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18 d'abril de 2012

Visiting gardens: a national obsession

This weekend, garden visitors are following 300 years of sightseers into private gardens to admire, compare and copy the skills of others.


The Telegraph (Regne Unit) [Crōnica]

In 87 gardens this weekend, you can bet no one is reading the paper. Instead, in plots all over England and Wales, a frantic flurry of last-minute weeding and titivation is going on in anticipation of the afternoon's Yellow Book crowds.

Indoors, meanwhile, tables sag under the weight of baked goods. "Actually, the garden's far less trouble than the refreshments," says Simon Mehigan, still reeling slightly from the Easter opening of his Dorset rectory garden. "People will forgive you if they see the odd weed, but woe betide you if you're tardy with their tea."

The visitors Simon most delights in are pairs of old ladies with notebooks. "They walk around and don't miss a thing: you feel your work has been appreciated."

Matt Bishop recalls a time when such indifference would have come as a relief. Newly appointed head gardener at the Garden House in Devon, Matt had the temerity to dig up the famous walled garden, and had regular visitors baying for his blood. "There would be notes in the suggestions box every single week – 'get rid of Matt Bishop'. Now the new planting has matured, I think I've been forgiven, but the lynch mobs were out after me then."

For as long as we have had gardens, other people have come to stare at them. In ancient Rome, the garden was an outdoor dining room, shared with friends; in Renaissance Italy, a salon for cultivated minds; in all countries, a manifestation of princely power, which visitors were encouraged to observe with appropriate awe.

One such visitor was artist Anthonius van Wyngarde, whose sketch of Henry VIII's palace at Hampton Court in 1558 is the first known drawing of a real English garden. From it we learn that the Tudor garden feature of choice was a carved heraldic beast on a stripy pole. And it is here that the story of gardening visiting begins, in a new exhibition opening at London's Garden Museum on April 22.

In the 17th century, garden visiting took a certain stoutness of constitution: roads were appalling, highwaymen legion and accommodation grubby – none of which deterred the redoubtable Celia Fiennes, who in 1697-8 travelled 3,000 miles on horseback (side-saddle, of course) visiting houses and gardens in every county in England.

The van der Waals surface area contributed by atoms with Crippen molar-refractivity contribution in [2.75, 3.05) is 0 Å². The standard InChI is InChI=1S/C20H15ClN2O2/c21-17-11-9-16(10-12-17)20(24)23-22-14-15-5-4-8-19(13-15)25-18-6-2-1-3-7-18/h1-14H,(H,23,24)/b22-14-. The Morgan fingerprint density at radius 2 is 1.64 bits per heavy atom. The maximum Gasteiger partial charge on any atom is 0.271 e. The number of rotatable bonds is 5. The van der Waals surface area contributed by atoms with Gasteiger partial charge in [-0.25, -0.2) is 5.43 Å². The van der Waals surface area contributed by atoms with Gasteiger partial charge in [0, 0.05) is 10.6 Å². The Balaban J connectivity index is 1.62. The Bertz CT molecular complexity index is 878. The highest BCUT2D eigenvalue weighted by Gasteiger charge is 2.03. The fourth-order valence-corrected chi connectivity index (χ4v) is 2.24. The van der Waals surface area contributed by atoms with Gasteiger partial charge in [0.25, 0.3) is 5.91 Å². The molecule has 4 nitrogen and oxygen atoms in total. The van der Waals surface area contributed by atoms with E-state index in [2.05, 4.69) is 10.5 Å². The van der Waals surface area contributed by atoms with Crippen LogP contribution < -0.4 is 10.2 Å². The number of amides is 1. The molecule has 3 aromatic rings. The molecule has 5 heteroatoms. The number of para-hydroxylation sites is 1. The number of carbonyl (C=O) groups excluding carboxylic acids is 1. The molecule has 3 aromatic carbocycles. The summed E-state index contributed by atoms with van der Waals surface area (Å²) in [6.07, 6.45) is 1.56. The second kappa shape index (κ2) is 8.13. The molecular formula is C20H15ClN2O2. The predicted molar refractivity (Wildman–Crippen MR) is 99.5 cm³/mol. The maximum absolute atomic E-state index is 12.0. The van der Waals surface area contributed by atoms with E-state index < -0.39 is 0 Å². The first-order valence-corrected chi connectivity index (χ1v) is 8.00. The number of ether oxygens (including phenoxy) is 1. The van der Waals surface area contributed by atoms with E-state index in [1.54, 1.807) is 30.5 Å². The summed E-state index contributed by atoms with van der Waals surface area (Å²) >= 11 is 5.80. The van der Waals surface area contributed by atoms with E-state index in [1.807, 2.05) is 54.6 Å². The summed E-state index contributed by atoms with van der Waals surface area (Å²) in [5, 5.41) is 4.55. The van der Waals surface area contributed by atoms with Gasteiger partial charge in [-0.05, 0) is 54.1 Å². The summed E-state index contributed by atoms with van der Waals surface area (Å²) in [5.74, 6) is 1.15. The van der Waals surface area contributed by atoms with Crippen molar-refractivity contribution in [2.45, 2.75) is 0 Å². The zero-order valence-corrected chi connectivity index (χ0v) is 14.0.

Further courage was required when entering the garden. The most popular features in the fashionable 17th-century garden were water jokes, whereby the unwary visitor would be suddenly soaked and squirted, to the vast amusement of onlookers in the know.

By the 18th century, garden-makers had rather loftier intentions for their visitors. At Stowe, following the Excise Crisis of 1733, Lord Cobham turned his garden into a political pamphlet, pouring scorn on the ruling Whig government through teasing garden features.

At The Leasowes, the agenda was poetical rather than political: here poet William Shenstone turned a Midlands farm into a scene of Virgilian pastoral, festooning his Arcadia with Latin tags and verses calculated to inspire exalted reflection. All educated folk at the time shared a classical education, and could be relied on to pick up all the references.

Such assumptions, Sir Roy Strong has noted with exquisite pain, can no longer be made of visitors today.

The key thing about these gardens is that they were designed expressly to be visited, not just for private pleasure. And while the 17th-century garden had been open only to cognoscenti, now anyone could enter who was respectably dressed.

At Stowe, Stourhead and Castle Howard, inns were provided for garden visitors (the inn at Stowe is currently being restored by the National Trust). It was at Stowe, in 1744, that the first garden guidebook was produced.